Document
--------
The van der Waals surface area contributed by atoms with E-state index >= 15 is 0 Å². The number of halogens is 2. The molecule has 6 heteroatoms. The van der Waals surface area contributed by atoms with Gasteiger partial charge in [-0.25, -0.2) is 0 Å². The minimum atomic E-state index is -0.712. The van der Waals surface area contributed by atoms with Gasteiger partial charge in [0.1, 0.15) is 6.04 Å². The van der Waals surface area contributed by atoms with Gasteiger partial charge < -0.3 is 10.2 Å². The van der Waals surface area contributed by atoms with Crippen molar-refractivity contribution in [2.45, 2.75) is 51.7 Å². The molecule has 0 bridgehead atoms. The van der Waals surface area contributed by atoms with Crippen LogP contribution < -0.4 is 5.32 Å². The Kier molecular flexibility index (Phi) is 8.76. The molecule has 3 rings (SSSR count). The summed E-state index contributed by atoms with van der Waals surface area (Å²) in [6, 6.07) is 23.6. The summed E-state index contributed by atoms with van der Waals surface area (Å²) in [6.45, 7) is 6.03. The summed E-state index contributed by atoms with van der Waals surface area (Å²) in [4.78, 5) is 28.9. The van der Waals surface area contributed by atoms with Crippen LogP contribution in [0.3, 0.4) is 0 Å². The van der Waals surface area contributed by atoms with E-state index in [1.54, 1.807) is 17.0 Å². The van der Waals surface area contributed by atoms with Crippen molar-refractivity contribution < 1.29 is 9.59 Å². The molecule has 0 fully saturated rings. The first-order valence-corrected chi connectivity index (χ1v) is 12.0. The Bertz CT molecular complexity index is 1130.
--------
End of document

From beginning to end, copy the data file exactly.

The van der Waals surface area contributed by atoms with E-state index >= 15 is 0 Å². The number of halogens is 2. The molecule has 6 heteroatoms. The van der Waals surface area contributed by atoms with Gasteiger partial charge in [-0.25, -0.2) is 0 Å². The minimum atomic E-state index is -0.712. The van der Waals surface area contributed by atoms with Gasteiger partial charge in [0.1, 0.15) is 6.04 Å². The van der Waals surface area contributed by atoms with Gasteiger partial charge < -0.3 is 10.2 Å². The van der Waals surface area contributed by atoms with Crippen molar-refractivity contribution in [2.45, 2.75) is 51.7 Å². The molecule has 0 bridgehead atoms. The van der Waals surface area contributed by atoms with Crippen LogP contribution < -0.4 is 5.32 Å². The Kier molecular flexibility index (Phi) is 8.76. The molecule has 3 rings (SSSR count). The summed E-state index contributed by atoms with van der Waals surface area (Å²) in [6, 6.07) is 23.6. The summed E-state index contributed by atoms with van der Waals surface area (Å²) in [6.45, 7) is 6.03. The summed E-state index contributed by atoms with van der Waals surface area (Å²) in [4.78, 5) is 28.9. The van der Waals surface area contributed by atoms with Crippen LogP contribution in [0.3, 0.4) is 0 Å². The van der Waals surface area contributed by atoms with E-state index in [1.54, 1.807) is 17.0 Å². The van der Waals surface area contributed by atoms with Crippen molar-refractivity contribution < 1.29 is 9.59 Å². The molecule has 0 fully saturated rings. The first-order valence-corrected chi connectivity index (χ1v) is 12.0. The Bertz CT molecular complexity index is 1130.